The content below comes from the newsletter This Week in War Powers News, provided by the Committee for Responsible Foreign Policy.
Senate Leaders Want to Fast-Track Debate on Ukraine, Afghanistan, War Powers
Senate Majority Leader Chuck Schumer is urging senators to speed up debate on the annual defense policy bill so that amendment votes can kick off as early as Thursday.
On the floor, the New York Democrat reupped his calls for Republicans to agree to hasten the process so that the National Defense Authorization Act can be finished ahead of Thanksgiving.
“With Republican cooperation we can adopt the motion to proceed and begin voting on amendments early today,” Schumer said.
“We should work together and complete this important bill before the Thanksgiving holiday,” he added.
Quickly starting debate and voting on amendments requires both parties to sign off. It’s not immediately clear how soon a bipartisan agreement on amendments may be struck. READ MORE
Over 30 Lawmakers Question Biden’s Legal Reasoning for Strikes
More than 30 lawmakers — from both parties — today will send a letter to President JOE BIDEN questioning the administration’s legal rationale for bypassing Congress before launching a military strike.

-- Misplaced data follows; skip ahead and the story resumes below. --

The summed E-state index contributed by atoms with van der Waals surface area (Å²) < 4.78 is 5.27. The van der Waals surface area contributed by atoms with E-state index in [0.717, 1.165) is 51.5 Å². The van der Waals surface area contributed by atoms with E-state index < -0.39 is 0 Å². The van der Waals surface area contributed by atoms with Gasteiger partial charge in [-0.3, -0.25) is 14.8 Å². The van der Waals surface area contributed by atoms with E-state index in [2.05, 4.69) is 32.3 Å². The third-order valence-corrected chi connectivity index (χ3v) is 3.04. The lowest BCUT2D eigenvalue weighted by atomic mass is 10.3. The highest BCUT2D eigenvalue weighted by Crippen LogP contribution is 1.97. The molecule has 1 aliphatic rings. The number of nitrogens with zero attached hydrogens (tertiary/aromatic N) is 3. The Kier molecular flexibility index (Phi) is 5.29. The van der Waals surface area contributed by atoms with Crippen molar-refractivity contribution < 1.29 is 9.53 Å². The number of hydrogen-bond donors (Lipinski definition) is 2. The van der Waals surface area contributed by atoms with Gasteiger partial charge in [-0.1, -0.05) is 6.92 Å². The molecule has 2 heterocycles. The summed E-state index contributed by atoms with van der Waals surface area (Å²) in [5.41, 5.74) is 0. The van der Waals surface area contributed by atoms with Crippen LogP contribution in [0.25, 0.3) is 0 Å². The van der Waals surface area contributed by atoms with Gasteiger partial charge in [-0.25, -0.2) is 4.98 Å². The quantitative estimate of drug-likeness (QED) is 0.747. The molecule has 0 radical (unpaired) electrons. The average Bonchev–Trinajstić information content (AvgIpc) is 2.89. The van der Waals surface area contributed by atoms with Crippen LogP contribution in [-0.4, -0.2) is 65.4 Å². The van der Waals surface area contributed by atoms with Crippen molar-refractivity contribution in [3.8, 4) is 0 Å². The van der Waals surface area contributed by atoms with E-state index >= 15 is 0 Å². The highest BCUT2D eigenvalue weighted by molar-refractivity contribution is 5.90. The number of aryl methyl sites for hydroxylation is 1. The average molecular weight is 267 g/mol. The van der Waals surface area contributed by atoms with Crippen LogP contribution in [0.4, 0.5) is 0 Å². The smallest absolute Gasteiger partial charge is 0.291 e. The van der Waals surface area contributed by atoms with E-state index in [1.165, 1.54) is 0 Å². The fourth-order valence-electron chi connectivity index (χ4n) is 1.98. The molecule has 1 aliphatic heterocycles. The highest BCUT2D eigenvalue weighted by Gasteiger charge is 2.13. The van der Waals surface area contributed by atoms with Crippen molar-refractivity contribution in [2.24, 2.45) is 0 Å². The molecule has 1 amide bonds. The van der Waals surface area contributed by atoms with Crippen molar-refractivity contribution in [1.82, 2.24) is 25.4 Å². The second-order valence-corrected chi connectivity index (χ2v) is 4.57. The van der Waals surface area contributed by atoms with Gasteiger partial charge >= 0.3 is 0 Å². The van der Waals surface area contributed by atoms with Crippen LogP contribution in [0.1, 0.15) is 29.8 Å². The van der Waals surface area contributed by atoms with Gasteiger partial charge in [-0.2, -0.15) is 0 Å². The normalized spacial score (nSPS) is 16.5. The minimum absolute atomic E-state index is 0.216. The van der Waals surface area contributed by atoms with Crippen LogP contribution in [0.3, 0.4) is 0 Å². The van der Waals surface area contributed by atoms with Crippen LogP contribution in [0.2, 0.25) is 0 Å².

“We are deeply troubled by your administration’s dangerous claim that Article II of the Constitution permits you to bypass Congressional authorization to perform strikes inside Syria, as well as your administration’s claim that the wide range of activities that you have undertaken as part of the ongoing U.S. occupation of a large swath of Syrian territory is justified by the Authorization for Use of Military Force … of 2001,” wrote the lawmakers, led by Reps. PETER DEFAZIO (D-Ore.), NANCY MACE (R-S.C.) and JAMAAL BOWMAN (D-N.Y.). “These claims raise serious constitutional questions about unchecked military activities conducted by the Executive Branch in Syria and Iraq without approval from Congress, and they could lead to actions that prolong the U.S.’s involvement in ‘endless wars’ overseas.” READ MORE
‘This Experience Broke a Lot of People’: Inside State Amid the Afghanistan Withdrawal
In the days after the Taliban took Kabul in August, a desperate Afghan father pleaded over the phone with a State Department official to help get his family out of harm’s way.
On the call, the Washington, D.C.-based State official, manning the phone half a world away from the turmoil, could hear pounding on the man’s door.
“The Taliban, you could hear them in the background. You could hear the women in the house screaming. It was awful,” the official said in an interview. “It’s so scary. You don’t know if you’re going to be on the phone with someone when they get shot. You don’t know if the email you’re getting from that person is going to be the last email from them.” READ MORE